Time may change me
But I can’t trace time ~ Bowie
My parents live in a small town. There’s a main street with small, old shops and nearly every corner either hosts a church or a blue school flag (Go Blue Devils!). Nothing much changes around the slow movement of businesses in and out.
It’s only when we leave a place for a long time and return with “old” eyes that we gasp at the accumulation of differences. Where did that restaurant go? What do you mean it was shut down?? It was there since before I was born! Or, wasn’t there a field here before? Where did all of these houses come from?
We go back to Britain every 3 years or so. Each time is filled with “where did that go?” and “what’s that?” as we try to take in all of the little and big changes that occurred in between our visits. This year was no different. Suddenly, there were Starbucks in more shops than before. There was “Made in Britain” being proclaimed loudly and with pride from packets of crumpets and even ketchup. You could buy a mocha in every mom and pop place which before might have only served coffee, if that.
Being dessert fiends, we definitely saw a trend in what was “in” with the sweets. Each time there’s something new that seems to dominate the sweet scene. Here’s a rundown of what every tea shop or restaurant was serving (well, most).
If you’re American, you will probably be thinking of the thick, custardy, cinnamon and icing laced dessert that people either love or hate. I’ve yet to meet anyone that was ambivalent to bread pudding. Personally, I love it, if it’s done right (and by right I mean spiked with cinnamon and soft with baked custard and a LOT of icing). Apparently, the same is also true with bread pudding in the UK. But beware: one bread pudding isn’t like another.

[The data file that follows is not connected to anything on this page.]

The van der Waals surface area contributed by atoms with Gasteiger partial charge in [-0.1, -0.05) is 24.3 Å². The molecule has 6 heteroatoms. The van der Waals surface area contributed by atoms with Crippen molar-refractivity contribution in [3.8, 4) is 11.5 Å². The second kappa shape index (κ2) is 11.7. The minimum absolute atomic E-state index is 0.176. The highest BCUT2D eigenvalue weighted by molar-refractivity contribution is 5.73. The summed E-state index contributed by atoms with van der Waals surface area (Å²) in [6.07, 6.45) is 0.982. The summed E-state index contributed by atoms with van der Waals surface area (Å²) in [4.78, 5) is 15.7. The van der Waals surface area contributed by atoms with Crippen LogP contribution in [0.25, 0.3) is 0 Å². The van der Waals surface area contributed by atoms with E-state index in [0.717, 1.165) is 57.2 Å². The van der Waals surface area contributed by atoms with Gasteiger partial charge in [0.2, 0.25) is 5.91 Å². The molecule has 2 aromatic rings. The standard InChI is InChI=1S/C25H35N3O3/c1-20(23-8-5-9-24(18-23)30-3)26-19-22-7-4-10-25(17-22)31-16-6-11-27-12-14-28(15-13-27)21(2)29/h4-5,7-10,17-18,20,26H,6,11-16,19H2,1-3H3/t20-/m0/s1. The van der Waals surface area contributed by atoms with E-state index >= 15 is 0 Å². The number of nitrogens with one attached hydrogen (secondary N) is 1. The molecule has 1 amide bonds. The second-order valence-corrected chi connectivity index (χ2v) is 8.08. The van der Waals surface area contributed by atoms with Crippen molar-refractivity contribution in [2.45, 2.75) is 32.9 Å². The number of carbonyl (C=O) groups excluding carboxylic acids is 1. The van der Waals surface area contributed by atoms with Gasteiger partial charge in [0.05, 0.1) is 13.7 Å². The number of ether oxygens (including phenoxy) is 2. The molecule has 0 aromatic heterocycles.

Instead of custardy, it’s thick – think Christmas fruit cake and you’ve got it in a raisin. In fact, there’s a ton of dried fruit mixed into the dough and the pudding is soaked in a liquid that can be a juice, alcohol, or some other substance (as in the case of one bread pudding that I will live to regret eating). It can be delicious and spicy (oh, yes, and cold) if done right or weird and overpowering (if you’re unlucky). I had two versions of bread pudding this trip and the one bad experience made me a lot more tentative to trying it out elsewhere when it popped up on the menu.
The name conjures up childhood memories of mixing up the “suicide drink” from every variety of soda available at the soda fountain. While some concoctions were brilliant, others left you deftly dumping it down the grill under the ice dispenser. (Maybe it should have been called Russian roulette?)
Eton mess is apparently a type of ice cream that blends strawberries, pieces of meringue and cream. I can see how this combination could be really good – especially if the ice cream was made right before your eyes rather from a tub. Let’s just say that the eton mess I had didn’t really taste much different from regular strawberry ice cream and was certainly not freshly made. This disappointment made me slightly anxious about the eton mess cheesecake one restaurant offered (would it just be strawberry cheesecake?), so I opted for sticky toffee pudding.
And was that a good decision.
Sticky Toffee Pudding
It’s sweet, sticky, sweet, warm, sweet, thick, and well, sweet.
And did I mention delicious? Especially with melting, cold, ice cream.
This isn’t a “new” dessert by any means, but it was everywhere this time. It’s also another one of those desserts with a name that isn’t quite “right”. It’s certainly sticky, but if you think pudding is a soft chocolate substance that typically comes from a box, then you couldn’t be more wrong.
Pudding in England just means dessert. This dessert is a cake that is typically made from dates and drenched in toffee sauce and served with ice cream or warm cream.
It’s decadent if you’re into that kind of thing. 😈
I’ll let my 7 extra pounds speak for me. 😳
We also noticed tiffin, millionaire shortbread, and coffee walnut cake everywhere.
Let’s just say that a whole lot of eatin’ was going on. 😀